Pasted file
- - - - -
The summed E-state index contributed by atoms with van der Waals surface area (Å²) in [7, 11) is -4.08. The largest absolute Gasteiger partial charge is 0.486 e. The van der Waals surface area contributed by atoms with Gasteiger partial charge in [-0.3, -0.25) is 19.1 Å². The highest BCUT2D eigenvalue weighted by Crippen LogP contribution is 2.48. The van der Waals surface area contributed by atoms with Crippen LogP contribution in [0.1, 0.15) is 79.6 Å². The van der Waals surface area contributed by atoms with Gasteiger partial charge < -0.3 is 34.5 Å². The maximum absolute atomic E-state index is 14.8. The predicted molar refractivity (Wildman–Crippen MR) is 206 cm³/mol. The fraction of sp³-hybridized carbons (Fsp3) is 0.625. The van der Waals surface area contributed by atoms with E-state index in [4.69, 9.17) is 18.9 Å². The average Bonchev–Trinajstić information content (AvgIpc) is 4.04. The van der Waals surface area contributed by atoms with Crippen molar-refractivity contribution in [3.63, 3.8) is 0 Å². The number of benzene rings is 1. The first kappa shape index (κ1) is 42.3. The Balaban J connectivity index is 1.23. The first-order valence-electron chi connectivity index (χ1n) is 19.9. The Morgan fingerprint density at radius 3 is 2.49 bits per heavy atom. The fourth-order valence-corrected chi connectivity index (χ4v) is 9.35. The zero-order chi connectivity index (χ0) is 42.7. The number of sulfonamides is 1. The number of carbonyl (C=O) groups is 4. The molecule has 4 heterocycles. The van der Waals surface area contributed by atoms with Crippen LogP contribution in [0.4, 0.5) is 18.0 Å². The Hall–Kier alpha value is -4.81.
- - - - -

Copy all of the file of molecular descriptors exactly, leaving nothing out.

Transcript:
The summed E-state index contributed by atoms with van der Waals surface area (Å²) in [7, 11) is -4.08. The largest absolute Gasteiger partial charge is 0.486 e. The van der Waals surface area contributed by atoms with Gasteiger partial charge in [-0.3, -0.25) is 19.1 Å². The highest BCUT2D eigenvalue weighted by Crippen LogP contribution is 2.48. The van der Waals surface area contributed by atoms with Crippen LogP contribution in [0.1, 0.15) is 79.6 Å². The van der Waals surface area contributed by atoms with Gasteiger partial charge < -0.3 is 34.5 Å². The maximum absolute atomic E-state index is 14.8. The predicted molar refractivity (Wildman–Crippen MR) is 206 cm³/mol. The fraction of sp³-hybridized carbons (Fsp3) is 0.625. The van der Waals surface area contributed by atoms with E-state index in [4.69, 9.17) is 18.9 Å². The average Bonchev–Trinajstić information content (AvgIpc) is 4.04. The van der Waals surface area contributed by atoms with Crippen molar-refractivity contribution in [3.63, 3.8) is 0 Å². The number of benzene rings is 1. The first kappa shape index (κ1) is 42.3. The Balaban J connectivity index is 1.23. The first-order valence-electron chi connectivity index (χ1n) is 19.9. The Morgan fingerprint density at radius 3 is 2.49 bits per heavy atom. The fourth-order valence-corrected chi connectivity index (χ4v) is 9.35. The zero-order chi connectivity index (χ0) is 42.7. The number of sulfonamides is 1. The number of carbonyl (C=O) groups is 4. The molecule has 4 heterocycles. The van der Waals surface area contributed by atoms with Crippen LogP contribution in [0.4, 0.5) is 18.0 Å². The Hall–Kier alpha value is -4.81.